And now I have a perplexing story to share. I noticed a couple nights ago that the globe lights on the tree outside my front door weren’t lit up, and assumed the catmint had overgrown their solar panel. Today I checked the panel, and saw the cord had unplugged from the panel. When I looked for the cord, I realized that it was gone. I was baffled as I searched the tree and saw that the whole string of lights had disappeared. Nowhere to be seen in the tree or anywhere around. Wind? Then I wondered if someone had pranked me. Then I noticed a few twigs on the ground where I knew I’d raked pruning. And then I saw some fresh scars on the limb where the twigs had been torn away. And then a horrible scenario arose in my imagination. I still can’t make sense of it.
The bucks are no longer in velvet, so I don’t know why one would be rubbing antlers on this limb, but they are in hot pursuit of does all over the yarden. So that was my first guess, a buck–and then his antlers tangled in the light string and he pulled the whole thing off the tree in his frenzy to escape, and ran off trailing a string of 3″- globe lights. I looked all around the yard at that point, hoping to find them, but nothing. As I searched, an even worse image came to mind: a doe had been nibbling and caught the line around her neck, and run off tangled up in the lights. But there wasn’t much to nibble except some thorny twigs. I feel pretty sick about it. If someone did prank me, all is forgiven and you can keep the lights, if you just let me know!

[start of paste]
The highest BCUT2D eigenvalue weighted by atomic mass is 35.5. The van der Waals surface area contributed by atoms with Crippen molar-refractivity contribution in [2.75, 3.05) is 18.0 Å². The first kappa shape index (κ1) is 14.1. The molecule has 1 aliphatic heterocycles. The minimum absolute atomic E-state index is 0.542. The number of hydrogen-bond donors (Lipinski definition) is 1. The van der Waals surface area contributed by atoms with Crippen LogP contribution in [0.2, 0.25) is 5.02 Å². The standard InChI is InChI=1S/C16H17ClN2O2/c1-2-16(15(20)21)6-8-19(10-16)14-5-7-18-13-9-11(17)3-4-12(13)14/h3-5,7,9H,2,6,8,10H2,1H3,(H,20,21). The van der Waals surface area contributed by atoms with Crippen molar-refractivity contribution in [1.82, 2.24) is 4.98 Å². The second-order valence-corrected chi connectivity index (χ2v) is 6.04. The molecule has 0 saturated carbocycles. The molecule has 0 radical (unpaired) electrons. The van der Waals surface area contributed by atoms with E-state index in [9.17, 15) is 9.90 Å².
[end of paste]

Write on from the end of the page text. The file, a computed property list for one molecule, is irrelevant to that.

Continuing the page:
I wish that’s what happened but I don’t really think so. Bucks have been seen around here with big pieces of field fence wrapped in their antlers; a doe was spotted crossing a field with a five-gallon white bucket hanging around her neck. One of the worst moments in my garden happened a few years ago when a doe got her head stuck in the fence around the Fuji apple tree. After much thrashing, she wrenched herself free and I immediately removed the fence and rolled it up out of the way. We inadvertently create wildlife traps when we humanize our landscapes. I’ll never again string lights in an outdoor tree. I pray that whatever animal ran off with this string managed to shake it off and escape uninjured. I hope one day soon I’ll find those lights out in the woods on the ground so I know for sure. I feel a terrible compassion for any suffering that might have happened to another creature, but I’m truly grateful for the ability to feel some self-compassion for my own suffering of imagination and guilt.